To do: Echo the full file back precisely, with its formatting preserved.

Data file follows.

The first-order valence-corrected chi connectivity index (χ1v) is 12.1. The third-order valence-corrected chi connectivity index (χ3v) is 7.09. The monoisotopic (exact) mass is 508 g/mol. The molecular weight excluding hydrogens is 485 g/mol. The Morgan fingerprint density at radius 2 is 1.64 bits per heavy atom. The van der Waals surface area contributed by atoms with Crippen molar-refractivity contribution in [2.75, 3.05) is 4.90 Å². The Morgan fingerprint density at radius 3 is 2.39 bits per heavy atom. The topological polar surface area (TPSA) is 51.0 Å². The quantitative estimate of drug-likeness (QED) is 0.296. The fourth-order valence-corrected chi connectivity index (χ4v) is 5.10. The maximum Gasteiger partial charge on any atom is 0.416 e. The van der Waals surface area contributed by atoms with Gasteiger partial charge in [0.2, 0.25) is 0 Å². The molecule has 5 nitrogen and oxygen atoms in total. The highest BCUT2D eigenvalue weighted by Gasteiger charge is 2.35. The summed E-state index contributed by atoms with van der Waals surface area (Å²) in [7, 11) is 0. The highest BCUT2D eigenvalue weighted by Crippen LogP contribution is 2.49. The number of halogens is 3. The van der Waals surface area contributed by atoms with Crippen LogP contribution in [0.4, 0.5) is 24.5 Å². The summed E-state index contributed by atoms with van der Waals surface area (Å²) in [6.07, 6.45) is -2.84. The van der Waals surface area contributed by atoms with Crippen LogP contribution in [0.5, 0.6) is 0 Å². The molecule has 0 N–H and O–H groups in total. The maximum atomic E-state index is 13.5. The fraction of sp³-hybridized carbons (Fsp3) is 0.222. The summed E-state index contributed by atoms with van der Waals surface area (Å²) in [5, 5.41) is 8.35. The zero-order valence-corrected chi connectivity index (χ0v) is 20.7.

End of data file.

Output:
The first-order valence-corrected chi connectivity index (χ1v) is 12.1. The third-order valence-corrected chi connectivity index (χ3v) is 7.09. The monoisotopic (exact) mass is 508 g/mol. The molecular weight excluding hydrogens is 485 g/mol. The Morgan fingerprint density at radius 2 is 1.64 bits per heavy atom. The van der Waals surface area contributed by atoms with Crippen molar-refractivity contribution in [2.75, 3.05) is 4.90 Å². The Morgan fingerprint density at radius 3 is 2.39 bits per heavy atom. The topological polar surface area (TPSA) is 51.0 Å². The quantitative estimate of drug-likeness (QED) is 0.296. The fourth-order valence-corrected chi connectivity index (χ4v) is 5.10. The maximum Gasteiger partial charge on any atom is 0.416 e. The van der Waals surface area contributed by atoms with Gasteiger partial charge in [0.2, 0.25) is 0 Å². The molecule has 5 nitrogen and oxygen atoms in total. The highest BCUT2D eigenvalue weighted by Gasteiger charge is 2.35. The summed E-state index contributed by atoms with van der Waals surface area (Å²) in [7, 11) is 0. The highest BCUT2D eigenvalue weighted by Crippen LogP contribution is 2.49. The number of halogens is 3. The van der Waals surface area contributed by atoms with Crippen LogP contribution in [0.4, 0.5) is 24.5 Å². The summed E-state index contributed by atoms with van der Waals surface area (Å²) in [6.07, 6.45) is -2.84. The van der Waals surface area contributed by atoms with Crippen LogP contribution in [0.5, 0.6) is 0 Å². The molecule has 0 N–H and O–H groups in total. The maximum atomic E-state index is 13.5. The fraction of sp³-hybridized carbons (Fsp3) is 0.222. The summed E-state index contributed by atoms with van der Waals surface area (Å²) in [5, 5.41) is 8.35. The zero-order valence-corrected chi connectivity index (χ0v) is 20.7.